Monday, November 25, 2013

Memory and Hope

                Scripture is replete with admonitions to remember what God has done. Indeed, the whole of the Bible can be called “memoirs”, in a sense, as Saint Justin Martyr referred to the Gospels.  Saint John of the Cross teaches that the theological virtue of hope perfects the memory (which he considered a separate faculty), just as faith perfects the intellect and love perfects the will. 

                The trouble is that we may have painful memories that pop into our heads, and can remain with us thus actually taking away our hope. Memory of a failed relationship can hinder us from entering into a new one.  Remembering a past difficulty that turned out badly can restrain us from trying the same kind of activity again. Pondering over an act of abuse from our past can return us to a place of weakness and rob today of its strength.  This may be one reason why the Lord inspired the Scriptures, so that we could, by reflecting upon them, store up memories of what He has done for those in trouble, so that we can draw strength from Him today.

                It is in this light that I reflect upon the 5th Joyful mystery, the finding in the Temple. How odd that of all the things that must have happened in the hidden life of Jesus, Mary and Joseph that this event was recorded for our reflection. It is obvious that Saint Luke makes a parallel between the loss, and finding, of Jesus to the three days leading up to the resurrection. It is significant that Jesus remained in Jerusalem at the time of the Passover. I am sure that each time they went to the Holy City He was thinking of His coming mission of preaching, dying and rising again. (And, yes, I am convinced that He knew what was to take place in His future earthly life.) 

                And maybe the rest of His earthly life in the home of Joseph and Mary was simply quite ordinary, and nothing spectacular happened.  That in itself is “revelation”, for everyone has a more or less ordinary life, day to day things that were as common for the Holy Family as they are for us. They worked and prayed, had friends and family around, celebrated their faith and interacted with their community.  All of this in an atmosphere of grace.

                Yet for some reason, Mary told Luke this story of the loss and finding in the Temple, and he chose to include it in his Gospel.  It stuck in her mind all those years.  This means that she really did “keep it in her heart”, and reflected upon it.  It is one of those moments that she found, not odd, but mysterious, in the Biblical sense of the word.  There is no indication that Jesus ever took her aside and said, “Hey, mom, remember when you thought I was lost, and you found me in the Temple?  Well, this is the reason why.”  He spoke a word to her that day when He was twelve, and never explained what it meant. 

                Until Calvary.  The Virgin Mary, as with us, had to live a life of faith.  Her faith was greater than that of the rest of us combined.  Yet it was not vision until she was taken to heaven. God did not explain everything to her, as He does not explain everything to us, at least not as we might like or grasp at the time.  As she watched Him die on the cross, and then be buried, she would have certainly been considering her life with Him: the circumstances of His conception; His birth; their early trials, and the words of Simeon especially.  She also knew His teaching, that He would rise on the third day after being crucified. It is my considered opinion, dare I say, that her mind went back to that event 21 or so years before.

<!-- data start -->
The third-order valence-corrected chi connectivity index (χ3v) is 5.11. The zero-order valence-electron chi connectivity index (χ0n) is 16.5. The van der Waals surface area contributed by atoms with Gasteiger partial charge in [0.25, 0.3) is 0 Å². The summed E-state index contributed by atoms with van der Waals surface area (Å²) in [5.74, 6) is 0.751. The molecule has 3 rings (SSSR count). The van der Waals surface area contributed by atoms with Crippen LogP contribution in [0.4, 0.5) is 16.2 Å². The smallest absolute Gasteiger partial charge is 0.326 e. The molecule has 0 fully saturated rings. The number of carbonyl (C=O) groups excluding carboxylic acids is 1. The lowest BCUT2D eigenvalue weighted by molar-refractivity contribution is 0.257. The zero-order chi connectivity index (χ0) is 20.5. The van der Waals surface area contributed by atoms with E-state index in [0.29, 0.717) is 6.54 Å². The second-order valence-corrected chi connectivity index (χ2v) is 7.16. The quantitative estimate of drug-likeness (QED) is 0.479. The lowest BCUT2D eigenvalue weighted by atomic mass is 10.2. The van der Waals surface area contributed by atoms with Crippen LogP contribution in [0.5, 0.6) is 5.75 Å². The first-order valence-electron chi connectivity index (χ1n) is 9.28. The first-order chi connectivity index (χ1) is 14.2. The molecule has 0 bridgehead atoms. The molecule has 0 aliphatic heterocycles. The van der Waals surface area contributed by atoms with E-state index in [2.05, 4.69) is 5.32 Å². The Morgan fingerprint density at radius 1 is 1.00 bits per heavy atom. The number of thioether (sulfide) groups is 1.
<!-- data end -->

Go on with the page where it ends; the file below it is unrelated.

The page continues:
There is no evidence that she went to the tomb on Easter morning.  Why should she? As her Son told her, “Why were you looking for Me? Did you not know I had to be about my Father’s business?”  That gentle, shall we say, rebuke, so mysterious, so seemingly out of character, was preparation for her so that she could face those days of darkness until the dawn of Easter.  She remembered her panic, sorrow and concern for her pre-teen child, and the calm way He replied to that worry and sorrow.  “I must be about my Father’s business.”  She found Him back then, and she would see Him again.

                Now that is all well and good for her, but what does it do for us, aside from perhaps gaining a new insight into that fifth joyful mystery, and its connection to the fifth sorrowful one?  God can do new things, and often does. Yet there is a way in which He is predictable, or rather, He follows the patterns that match His own Being and Nature.  He also made us a certain way, and still responds to the people of today as He guided and responded to the people of the Scriptures, including Our Lady. If this were not the case, then reading the Bible would only be a quaint exercise of perusing an ancient text, and not an encounter with the living and effective Word of God.

                When faced with a troubling event of today, it is entirely possible that the Lord spoke a word to us in the past that contains an answer for us now.  Something that was troubling in our past life that led to some sort of God-inspired resolution can contain the seed of the answer we need in this moment. Even events that still carry with them a twinge of remorse, regret, or even deep pain, may in fact hold a word of comfort that at the time made no sense, but answers a question we have about today’s current difficulty.

                It isn’t that we should bring up painful memories for the sake of bringing them up.  But in the face of a painful situation today, it may be of use to us think back and consider if we’ve experienced something even years ago that was similar, but worked its way through, even if incompletely in our minds. God was faithful in the past; He is faithful today.  He will be faithful tomorrow.  For Jesus Christ is the same, yesterday, today and forever.